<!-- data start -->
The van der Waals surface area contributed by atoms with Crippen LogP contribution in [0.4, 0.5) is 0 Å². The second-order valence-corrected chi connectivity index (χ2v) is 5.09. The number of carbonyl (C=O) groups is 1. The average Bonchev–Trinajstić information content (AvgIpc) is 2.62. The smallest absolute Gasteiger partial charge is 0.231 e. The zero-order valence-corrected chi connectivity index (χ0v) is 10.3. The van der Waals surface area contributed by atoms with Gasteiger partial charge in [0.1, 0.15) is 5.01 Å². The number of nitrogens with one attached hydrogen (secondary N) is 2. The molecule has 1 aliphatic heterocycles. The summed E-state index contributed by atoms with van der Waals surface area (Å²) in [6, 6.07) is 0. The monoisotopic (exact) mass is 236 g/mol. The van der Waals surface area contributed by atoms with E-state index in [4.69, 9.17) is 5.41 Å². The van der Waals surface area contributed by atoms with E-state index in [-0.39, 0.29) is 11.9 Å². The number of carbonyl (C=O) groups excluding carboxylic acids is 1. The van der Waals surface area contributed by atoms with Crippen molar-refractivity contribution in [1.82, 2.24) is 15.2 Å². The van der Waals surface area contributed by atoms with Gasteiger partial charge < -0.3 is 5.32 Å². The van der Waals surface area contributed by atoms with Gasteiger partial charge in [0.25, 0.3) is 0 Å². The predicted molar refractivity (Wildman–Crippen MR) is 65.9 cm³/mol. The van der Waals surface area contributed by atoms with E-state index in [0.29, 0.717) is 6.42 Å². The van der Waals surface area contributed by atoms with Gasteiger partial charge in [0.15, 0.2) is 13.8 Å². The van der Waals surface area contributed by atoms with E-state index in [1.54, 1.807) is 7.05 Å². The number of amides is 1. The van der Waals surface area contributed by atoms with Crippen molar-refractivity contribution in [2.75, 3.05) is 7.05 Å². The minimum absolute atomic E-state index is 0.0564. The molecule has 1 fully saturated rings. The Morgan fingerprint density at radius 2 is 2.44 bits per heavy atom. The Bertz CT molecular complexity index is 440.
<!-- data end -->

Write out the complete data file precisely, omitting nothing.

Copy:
The van der Waals surface area contributed by atoms with Crippen LogP contribution in [0.4, 0.5) is 0 Å². The second-order valence-corrected chi connectivity index (χ2v) is 5.09. The number of carbonyl (C=O) groups is 1. The average Bonchev–Trinajstić information content (AvgIpc) is 2.62. The smallest absolute Gasteiger partial charge is 0.231 e. The zero-order valence-corrected chi connectivity index (χ0v) is 10.3. The van der Waals surface area contributed by atoms with Gasteiger partial charge in [0.1, 0.15) is 5.01 Å². The number of nitrogens with one attached hydrogen (secondary N) is 2. The molecule has 1 aliphatic heterocycles. The summed E-state index contributed by atoms with van der Waals surface area (Å²) in [6, 6.07) is 0. The monoisotopic (exact) mass is 236 g/mol. The van der Waals surface area contributed by atoms with E-state index in [4.69, 9.17) is 5.41 Å². The van der Waals surface area contributed by atoms with E-state index in [-0.39, 0.29) is 11.9 Å². The number of carbonyl (C=O) groups excluding carboxylic acids is 1. The van der Waals surface area contributed by atoms with Crippen molar-refractivity contribution in [1.82, 2.24) is 15.2 Å². The van der Waals surface area contributed by atoms with Gasteiger partial charge < -0.3 is 5.32 Å². The van der Waals surface area contributed by atoms with Gasteiger partial charge in [0.25, 0.3) is 0 Å². The predicted molar refractivity (Wildman–Crippen MR) is 65.9 cm³/mol. The van der Waals surface area contributed by atoms with E-state index in [0.29, 0.717) is 6.42 Å². The van der Waals surface area contributed by atoms with Gasteiger partial charge in [0.15, 0.2) is 13.8 Å². The van der Waals surface area contributed by atoms with E-state index in [1.54, 1.807) is 7.05 Å². The number of amides is 1. The van der Waals surface area contributed by atoms with Crippen molar-refractivity contribution in [2.75, 3.05) is 7.05 Å². The minimum absolute atomic E-state index is 0.0564. The molecule has 1 fully saturated rings. The Morgan fingerprint density at radius 2 is 2.44 bits per heavy atom. The Bertz CT molecular complexity index is 440.